Waiting to Speak. Sometimes in conversations, we aren’t the ones talking. We are looking very intently at the person speaking, so on the outside we appear to be listening. But what’s really happening is we have a thought or piece of advice we want to share and are just waiting for our turn to speak. Before we know it, we are ending the conversation without a real idea of what the person said.
In short, our selfish desires and concerns keep us from listening well.
Why It’s a Probelm
Several problems can arise from not listening well.
Misunderstanding. How many arguments have been caused by avoidable misunderstandings? How many times have you become offended or hurt by something someone else said. How many times have you jumped to conclusions before getting the whole story? The fact is that if we take the time to slow down and really engage in the conversation with someone, we will gain all the information and draw an accurate conclusion or advise wisely if the situation calls for it.
Distrust. If you become known as someone who doesn’t listen well, you will most likely not be the first one your friend comes to when he or she needs to talk. In the case of our children, if we don’t take the time to listen to the seemingly unending lecture on dinosaurs from our 3 year old son or the complete closet inventory of our 7 year old’s doll, they will pick up on that and will eventually deem you uninterested in their lives. Then, when they get older and need advise from and adult, they will hesitate coming to you, or avoid it altogether.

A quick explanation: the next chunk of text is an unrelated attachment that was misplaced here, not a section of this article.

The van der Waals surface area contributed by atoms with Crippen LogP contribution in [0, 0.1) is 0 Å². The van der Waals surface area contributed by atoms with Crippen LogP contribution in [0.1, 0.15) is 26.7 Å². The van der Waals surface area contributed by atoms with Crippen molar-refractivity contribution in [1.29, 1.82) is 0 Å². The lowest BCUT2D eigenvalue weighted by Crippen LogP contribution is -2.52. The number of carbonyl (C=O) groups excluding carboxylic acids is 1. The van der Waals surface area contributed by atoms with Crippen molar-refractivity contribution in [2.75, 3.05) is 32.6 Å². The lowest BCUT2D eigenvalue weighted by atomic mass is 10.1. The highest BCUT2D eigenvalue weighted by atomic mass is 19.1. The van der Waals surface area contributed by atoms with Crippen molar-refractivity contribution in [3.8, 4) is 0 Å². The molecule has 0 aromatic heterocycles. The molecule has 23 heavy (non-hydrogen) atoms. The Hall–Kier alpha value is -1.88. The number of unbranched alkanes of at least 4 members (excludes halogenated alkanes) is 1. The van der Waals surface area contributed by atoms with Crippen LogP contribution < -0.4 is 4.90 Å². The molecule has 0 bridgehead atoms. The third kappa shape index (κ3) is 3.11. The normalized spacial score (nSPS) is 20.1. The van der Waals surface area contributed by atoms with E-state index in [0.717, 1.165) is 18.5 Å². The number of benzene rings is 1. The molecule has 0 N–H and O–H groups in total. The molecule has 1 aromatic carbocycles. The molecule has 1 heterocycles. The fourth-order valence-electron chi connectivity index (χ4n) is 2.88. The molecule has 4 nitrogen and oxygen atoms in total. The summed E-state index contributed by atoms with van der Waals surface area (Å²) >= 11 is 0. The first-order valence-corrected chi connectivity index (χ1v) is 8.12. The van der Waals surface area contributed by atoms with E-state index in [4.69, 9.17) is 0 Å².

Eternal Impact of Listening Well
The way we listen doesn’t just reveal how we view others and ourselves nor is it just about our relationships here on earth. Listening is one way we show a watching world what God is like.
Just look at the Psalms. All throughout the book we see the psalmists praising God for answering their prayers and pleas for mercy. And almost as often we see they declare their faith in Him because He has shown Himself to be faithful and loving. The psalmists knew God was listening and praised God openly for it which means that those around them learned that God is a listening God. Jesus further solidifies this point when He teaches that God is a Good Father. He listens to us as we bring our needs and desires before Him as well as our complaints.
So what does it say when we, God’s image bearers and ambassadors, fail to do as He does? What kind of God will the watching world, or even our own children, see when they look at us? Will they see a shallow faith that relies mostly on self, or a strong faith that praises God for His faithfulness? Will they see a distant God who is uninterested in their everyday lives, or a loving Father who cares so deeply for our needs that He sent His own Son to meet the greatest need we have, our need for Salvation, and created a way for us to have eternal fellowship with Him?
Listening is obedience to the command to “Love your neighbor…” It gives us the opportunity to learn how to pray for one another. It’s a small way of showing that we serve a God who loves us and wants to hear from us everyday.